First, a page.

Students surged around Kitty, quick to find their friends and organize themselves into groups. Kitty could see that Rahne, Jubilee, and Dani had gathered in the center of the gym, and were talking, waiting for the dorky music to start playing. When it did, they danced goofily, not sparing a thought to anything other than having fun.
Dani caught sight of Kitty, and once again, waved her over.
An invitation to dance. An invitation to join a group and have fun. Dani was allowing Kitty, a stranger, to laugh with her friends. Dani was offering Kitty a chance to be a part of their group, a chance to be friends with all three of them.
Kitty wasted no time in joining them, and had the most fun since her family had moved to Westchester.
After exchanging goodbyes with her newfound friends when gym was over, Kitty boarded the bus, once again in a happy daze. The giddiness had returned, and she was so high up on cloud nine that she nearly missed getting off at her bus stop. As Kitty closed the gate behind her and strolled up the laid-brick walkway, she was bursting to share her happiness with someone. Anna, of course, had been willing to listen to her for the past two weeks, and there was no reason she wouldn't now. Kitty relocked the door and hustled up the staircase, eager to share her good news.
"Anna!" Kitty called, tossing her backpack on her bed. This was irrational of her, she knew; Anna was unable to hear anything unless the closet door was ajar. Kitty grabbed the door and flung it open. "You'll never guess what happened, I-" she broke off abruptly and stared.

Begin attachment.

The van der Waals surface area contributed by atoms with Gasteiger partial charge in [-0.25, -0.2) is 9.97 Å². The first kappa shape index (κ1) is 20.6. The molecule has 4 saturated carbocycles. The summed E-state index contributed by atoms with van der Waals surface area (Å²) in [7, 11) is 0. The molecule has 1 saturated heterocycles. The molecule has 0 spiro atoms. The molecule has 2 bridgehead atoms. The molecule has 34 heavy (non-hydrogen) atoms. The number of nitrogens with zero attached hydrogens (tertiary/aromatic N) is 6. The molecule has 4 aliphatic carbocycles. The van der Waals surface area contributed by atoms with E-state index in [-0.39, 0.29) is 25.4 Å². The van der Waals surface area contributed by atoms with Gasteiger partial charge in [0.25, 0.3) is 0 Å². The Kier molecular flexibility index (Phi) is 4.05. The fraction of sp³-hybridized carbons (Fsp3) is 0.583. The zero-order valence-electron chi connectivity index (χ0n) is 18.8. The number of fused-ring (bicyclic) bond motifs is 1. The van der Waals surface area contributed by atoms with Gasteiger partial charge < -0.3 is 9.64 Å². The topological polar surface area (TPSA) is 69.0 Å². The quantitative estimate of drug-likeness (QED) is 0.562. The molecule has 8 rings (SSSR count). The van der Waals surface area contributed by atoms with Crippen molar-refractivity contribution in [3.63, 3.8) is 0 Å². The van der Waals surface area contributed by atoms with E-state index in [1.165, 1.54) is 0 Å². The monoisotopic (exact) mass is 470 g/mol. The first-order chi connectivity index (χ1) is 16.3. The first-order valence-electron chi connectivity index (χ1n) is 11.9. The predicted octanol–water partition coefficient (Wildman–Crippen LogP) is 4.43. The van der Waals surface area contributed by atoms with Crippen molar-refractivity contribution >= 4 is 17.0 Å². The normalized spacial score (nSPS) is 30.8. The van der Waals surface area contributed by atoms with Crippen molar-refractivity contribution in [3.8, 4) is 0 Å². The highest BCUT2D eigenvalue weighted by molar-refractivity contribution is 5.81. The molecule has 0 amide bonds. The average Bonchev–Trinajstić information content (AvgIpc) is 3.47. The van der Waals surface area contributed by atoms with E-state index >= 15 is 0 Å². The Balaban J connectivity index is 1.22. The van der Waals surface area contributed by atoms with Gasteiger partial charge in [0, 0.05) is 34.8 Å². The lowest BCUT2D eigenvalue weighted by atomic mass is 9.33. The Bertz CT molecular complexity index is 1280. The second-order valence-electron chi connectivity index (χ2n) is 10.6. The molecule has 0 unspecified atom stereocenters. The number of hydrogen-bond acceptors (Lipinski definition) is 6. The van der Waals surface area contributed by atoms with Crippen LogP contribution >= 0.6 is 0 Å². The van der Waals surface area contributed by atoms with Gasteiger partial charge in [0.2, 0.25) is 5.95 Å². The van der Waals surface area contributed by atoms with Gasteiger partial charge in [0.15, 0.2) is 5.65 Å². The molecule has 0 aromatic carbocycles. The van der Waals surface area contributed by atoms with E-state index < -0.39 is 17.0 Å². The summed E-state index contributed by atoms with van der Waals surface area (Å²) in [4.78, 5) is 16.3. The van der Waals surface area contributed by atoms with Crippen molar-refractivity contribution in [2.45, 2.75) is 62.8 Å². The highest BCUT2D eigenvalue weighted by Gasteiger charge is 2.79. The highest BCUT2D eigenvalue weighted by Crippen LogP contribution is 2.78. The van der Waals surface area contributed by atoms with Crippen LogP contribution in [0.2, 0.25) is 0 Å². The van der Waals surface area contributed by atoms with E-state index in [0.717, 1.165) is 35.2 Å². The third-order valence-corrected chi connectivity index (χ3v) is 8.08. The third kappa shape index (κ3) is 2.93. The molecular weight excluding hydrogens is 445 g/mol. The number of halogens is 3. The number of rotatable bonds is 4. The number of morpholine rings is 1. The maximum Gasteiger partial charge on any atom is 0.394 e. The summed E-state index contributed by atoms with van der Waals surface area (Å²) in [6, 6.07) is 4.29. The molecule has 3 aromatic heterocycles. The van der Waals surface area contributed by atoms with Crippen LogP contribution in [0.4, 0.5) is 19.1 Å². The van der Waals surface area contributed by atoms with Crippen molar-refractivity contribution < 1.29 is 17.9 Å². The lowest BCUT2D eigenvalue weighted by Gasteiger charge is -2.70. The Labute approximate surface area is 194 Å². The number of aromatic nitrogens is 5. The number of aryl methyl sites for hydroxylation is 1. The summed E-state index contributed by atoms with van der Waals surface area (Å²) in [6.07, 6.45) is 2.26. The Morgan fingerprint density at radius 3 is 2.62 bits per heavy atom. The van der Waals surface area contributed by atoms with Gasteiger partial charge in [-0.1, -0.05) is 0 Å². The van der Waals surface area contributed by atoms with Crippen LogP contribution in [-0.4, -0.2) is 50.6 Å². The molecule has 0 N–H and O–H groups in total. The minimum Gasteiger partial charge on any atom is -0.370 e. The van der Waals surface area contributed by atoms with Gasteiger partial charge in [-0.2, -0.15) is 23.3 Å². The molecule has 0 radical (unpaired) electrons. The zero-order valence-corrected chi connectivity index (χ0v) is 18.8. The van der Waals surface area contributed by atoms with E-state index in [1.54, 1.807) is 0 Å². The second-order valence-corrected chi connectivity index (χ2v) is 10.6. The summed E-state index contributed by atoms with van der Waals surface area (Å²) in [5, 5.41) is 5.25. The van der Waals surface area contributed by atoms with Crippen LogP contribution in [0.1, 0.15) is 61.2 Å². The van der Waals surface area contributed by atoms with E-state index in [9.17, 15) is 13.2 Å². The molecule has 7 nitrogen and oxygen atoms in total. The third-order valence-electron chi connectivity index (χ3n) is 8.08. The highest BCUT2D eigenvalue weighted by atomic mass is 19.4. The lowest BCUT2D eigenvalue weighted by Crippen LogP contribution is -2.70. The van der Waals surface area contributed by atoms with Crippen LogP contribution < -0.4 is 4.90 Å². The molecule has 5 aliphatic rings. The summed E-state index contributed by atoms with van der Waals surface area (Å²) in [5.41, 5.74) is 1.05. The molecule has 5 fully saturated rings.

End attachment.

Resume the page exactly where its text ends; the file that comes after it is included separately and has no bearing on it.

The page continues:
Kitty looked in the mirror and only saw her own reflection. There was no tough goth girl with a vulpine smile, only a bright, brown-eyed girl who obviously enjoyed dressing in pastel colors.
"Anna!" Kitty shouted at her reflection.
No goth girl appeared.
"Anna," Kitty whispered.
Her reflection didn't change.
Kitty closed the closet door and leaned against it. Moving to her desk, she slipped a compact mirror from her purse, opening and silently contemplated her reflection.
It occurred to Kitty, in the back of her mind, that while the humidity had dissipated, the heat remained, and she would need to water her roses.
Closing the compact mirror, she tossed it back into her purse and walked out of her room. When Kitty got outside, she filled a watering can at the spigot, same as always. But when she began watering the roses, she noticed something.
One of the roses had detached itself from the tangle and had climbed farther up on the brick wall, above all of the others. Only a single rose, but it was strong despite being alone, and was the highest of them all.
Kitty heard the sound of the automatic garage door sliding up, and realized that one of her parents must have arrived home early. Kitty finished her watering, already planning what to say in order to wrangle permission to hang out with her new friends.
So, any thoughts? Concrit is always appreciated.